Lauren Moye, FISM NEWS
Russia successfully tested the launch of their Zircon hypersonic missile from a submarine, sources revealed on Wednesday. Sources also implied that this test was completed back in July after Russia announced a successful test of the Zircon from land.
Weeks ago, Russian Deputy Prime Minister Yuri Borisov told journalists that Russia “dashed ahead in the development of hypersonic weapons and weapons on new physical principles, which use new types of engines — compact low-power nuclear power plants.”
Borisov claimed “a serious advantage in this regard over Western states” while vowing that Russia would “try to preserve this advantage.”
Hypersonic missiles are revolutionary in modern warfare. They travel at Mach 5 or greater, meaning that these missiles move at 3,836 mph at their slowest. Russia claims their Zircon can reach speeds as high as Mach 9 or 6,905 mph. In comparison, the U.S. Tomahawk, a traditional ballistic missile, travels at 550 mph.
Additionally, they fly at lower altitudes than traditional missiles and can also change trajectories while in flight. These factors make hypersonic missiles difficult to detect. Even if detected at launch, they leave very little time for military decision-makers to react. No country currently has a fast enough defense system to successfully intercept a hypersonic missile.
The threat only increases when hypersonic missiles are combined to nuclear submarines. The stealth of a submarine means that a missile attack could be launched with almost no warning.
Besides Russia, the U.S., U.K. – in cooperation with France, and China, have all announced work on the development of these weapons. In addition to Russia’s July Zircon tests, the US also tested a Hypersonic Air-breathing Weapon Concept a couple of weeks ago. North Korea also claims to have tested their version of the missile, called Hwasong-8, on Sept. 29.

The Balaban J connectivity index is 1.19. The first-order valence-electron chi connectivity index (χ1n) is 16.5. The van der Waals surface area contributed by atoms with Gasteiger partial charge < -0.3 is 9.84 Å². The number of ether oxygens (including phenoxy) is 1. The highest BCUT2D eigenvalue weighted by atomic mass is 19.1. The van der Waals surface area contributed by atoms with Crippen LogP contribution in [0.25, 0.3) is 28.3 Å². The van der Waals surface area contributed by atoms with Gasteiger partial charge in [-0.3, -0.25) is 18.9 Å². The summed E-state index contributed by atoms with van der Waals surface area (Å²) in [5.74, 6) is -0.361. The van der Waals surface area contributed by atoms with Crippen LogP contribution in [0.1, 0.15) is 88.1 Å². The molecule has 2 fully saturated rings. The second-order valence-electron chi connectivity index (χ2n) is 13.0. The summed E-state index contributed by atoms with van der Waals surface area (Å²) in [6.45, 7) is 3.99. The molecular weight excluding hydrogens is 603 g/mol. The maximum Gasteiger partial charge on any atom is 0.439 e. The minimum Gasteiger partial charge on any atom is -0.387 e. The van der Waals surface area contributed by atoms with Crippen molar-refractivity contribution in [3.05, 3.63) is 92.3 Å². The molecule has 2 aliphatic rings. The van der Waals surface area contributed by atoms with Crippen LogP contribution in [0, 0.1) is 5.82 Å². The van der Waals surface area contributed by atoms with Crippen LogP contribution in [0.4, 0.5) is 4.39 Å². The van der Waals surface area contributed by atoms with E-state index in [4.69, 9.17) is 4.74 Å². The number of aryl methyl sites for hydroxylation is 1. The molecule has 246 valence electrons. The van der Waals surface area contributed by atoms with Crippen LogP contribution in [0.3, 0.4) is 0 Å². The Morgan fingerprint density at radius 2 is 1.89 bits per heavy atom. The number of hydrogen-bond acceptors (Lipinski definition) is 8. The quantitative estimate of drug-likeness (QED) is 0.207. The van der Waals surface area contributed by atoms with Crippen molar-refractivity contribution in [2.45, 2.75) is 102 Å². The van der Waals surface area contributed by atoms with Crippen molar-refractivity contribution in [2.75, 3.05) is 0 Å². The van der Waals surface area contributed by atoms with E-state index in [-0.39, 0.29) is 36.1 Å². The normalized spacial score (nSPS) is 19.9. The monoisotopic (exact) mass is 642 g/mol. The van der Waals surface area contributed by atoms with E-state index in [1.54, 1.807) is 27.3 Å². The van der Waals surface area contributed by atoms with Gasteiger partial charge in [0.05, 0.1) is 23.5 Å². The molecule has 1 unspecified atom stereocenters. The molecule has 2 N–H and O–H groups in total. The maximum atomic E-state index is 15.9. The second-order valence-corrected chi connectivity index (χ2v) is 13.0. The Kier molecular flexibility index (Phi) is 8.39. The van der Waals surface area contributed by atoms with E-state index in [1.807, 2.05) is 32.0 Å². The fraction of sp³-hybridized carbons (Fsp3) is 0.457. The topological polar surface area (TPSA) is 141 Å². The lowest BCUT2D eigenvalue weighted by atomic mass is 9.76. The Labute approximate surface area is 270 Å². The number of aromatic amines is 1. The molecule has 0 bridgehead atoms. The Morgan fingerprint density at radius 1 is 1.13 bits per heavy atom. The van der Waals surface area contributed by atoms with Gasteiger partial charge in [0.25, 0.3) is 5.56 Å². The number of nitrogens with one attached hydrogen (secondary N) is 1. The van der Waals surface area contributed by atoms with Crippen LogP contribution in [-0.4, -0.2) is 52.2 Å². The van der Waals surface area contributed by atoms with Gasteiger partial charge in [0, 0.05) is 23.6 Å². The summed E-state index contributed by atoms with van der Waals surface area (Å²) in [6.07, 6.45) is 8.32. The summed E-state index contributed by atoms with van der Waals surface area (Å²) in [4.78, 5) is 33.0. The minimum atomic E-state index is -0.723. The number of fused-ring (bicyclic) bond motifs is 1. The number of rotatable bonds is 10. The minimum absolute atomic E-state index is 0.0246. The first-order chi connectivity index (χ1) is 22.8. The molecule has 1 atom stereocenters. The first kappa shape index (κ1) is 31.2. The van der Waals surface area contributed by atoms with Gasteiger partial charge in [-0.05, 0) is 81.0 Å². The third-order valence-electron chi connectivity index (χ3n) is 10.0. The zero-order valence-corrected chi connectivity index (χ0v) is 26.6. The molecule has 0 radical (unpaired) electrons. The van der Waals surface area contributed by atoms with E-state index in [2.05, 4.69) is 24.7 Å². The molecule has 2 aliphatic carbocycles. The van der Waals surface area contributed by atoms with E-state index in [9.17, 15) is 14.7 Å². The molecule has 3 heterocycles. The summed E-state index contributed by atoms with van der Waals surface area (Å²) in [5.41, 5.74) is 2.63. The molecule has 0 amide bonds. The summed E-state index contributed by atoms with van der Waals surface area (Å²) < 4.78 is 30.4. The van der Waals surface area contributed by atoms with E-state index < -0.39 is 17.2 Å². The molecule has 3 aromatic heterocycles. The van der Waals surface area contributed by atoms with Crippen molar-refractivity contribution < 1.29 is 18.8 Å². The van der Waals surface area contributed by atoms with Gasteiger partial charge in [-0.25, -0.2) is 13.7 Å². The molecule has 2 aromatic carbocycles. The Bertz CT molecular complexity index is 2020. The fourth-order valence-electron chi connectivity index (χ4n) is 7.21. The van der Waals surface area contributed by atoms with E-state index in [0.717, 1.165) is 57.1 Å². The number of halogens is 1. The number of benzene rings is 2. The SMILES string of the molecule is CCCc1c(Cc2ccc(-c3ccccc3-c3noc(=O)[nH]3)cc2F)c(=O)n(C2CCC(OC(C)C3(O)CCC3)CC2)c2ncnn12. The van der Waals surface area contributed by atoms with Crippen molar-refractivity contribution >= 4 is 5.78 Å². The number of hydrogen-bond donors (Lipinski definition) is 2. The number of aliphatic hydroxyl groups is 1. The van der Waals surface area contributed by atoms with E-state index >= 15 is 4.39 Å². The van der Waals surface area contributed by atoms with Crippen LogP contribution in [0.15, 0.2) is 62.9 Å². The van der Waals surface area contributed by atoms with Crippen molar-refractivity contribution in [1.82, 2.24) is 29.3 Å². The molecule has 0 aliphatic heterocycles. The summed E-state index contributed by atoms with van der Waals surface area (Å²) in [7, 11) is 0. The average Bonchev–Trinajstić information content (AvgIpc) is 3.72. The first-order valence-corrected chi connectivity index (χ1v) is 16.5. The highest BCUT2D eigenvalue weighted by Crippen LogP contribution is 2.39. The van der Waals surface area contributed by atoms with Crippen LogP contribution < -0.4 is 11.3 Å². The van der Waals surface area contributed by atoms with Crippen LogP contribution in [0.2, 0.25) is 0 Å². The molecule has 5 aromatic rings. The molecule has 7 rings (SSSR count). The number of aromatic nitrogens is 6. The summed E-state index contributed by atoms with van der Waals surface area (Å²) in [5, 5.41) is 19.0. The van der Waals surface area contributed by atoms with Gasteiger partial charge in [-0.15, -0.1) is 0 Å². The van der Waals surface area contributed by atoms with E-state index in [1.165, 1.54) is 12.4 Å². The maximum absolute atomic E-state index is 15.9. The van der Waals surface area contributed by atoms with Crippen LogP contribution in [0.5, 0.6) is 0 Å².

On Aug. 25, Under Secretary of Defense for Research and Engineering Michael Griffin testified before Congress that the U.S. does not “have systems which can hold [China and Russia] at risk in a corresponding manner, and we don’t have defenses against [their] systems.”
“The DoD (Department of Defense) has identified hypersonic weapons and counter-hypersonic capabilities as the highest technical priorities for our nation’s security,” Wes Kremer, president of Raytheon’s Missiles & Defense business unit, told Reuters. Raytheon is one defense contractor company working for the U.S.
Hypersonic defenses can include a sophisticated intelligence, surveillance, target acquisition, and reconnaissance (ISTAR) system, the utilization of laser weapons, and the use of an array of satellites to help track these weapons. Protecting satellites is a priority of the U.S. Space Force, which has recently come under attack. Rep. Jared Huffman (D-Cal.) introduced legislation on Sept. 22 to completely defund the new military branch. Another progressive Democrat, Alexandria Ocasio-Cortez (NY) also proposed on this same day to slash the Pentagon budget by 10%.
Scott DesJarlais (R-Tenn.) objected strongly to this move by reminding representatives that “there’s a reason why the improved budget was approved in a bipartisan vote of the committee by an overwhelming 57 to 2 margin.”
DesJarlais said from the floor, “In other areas like hypersonic capabilities, [Russia and China] may have already surpassed us. This budget is absolutely necessary in order to maintain advantages over our enemies as technology continues to evolve and change rapidly. Now is not the time to recklessly cut what we must spend to protect our country and provide for our men and women in uniform.”
Russia is planning additional hypersonic missile tests in November.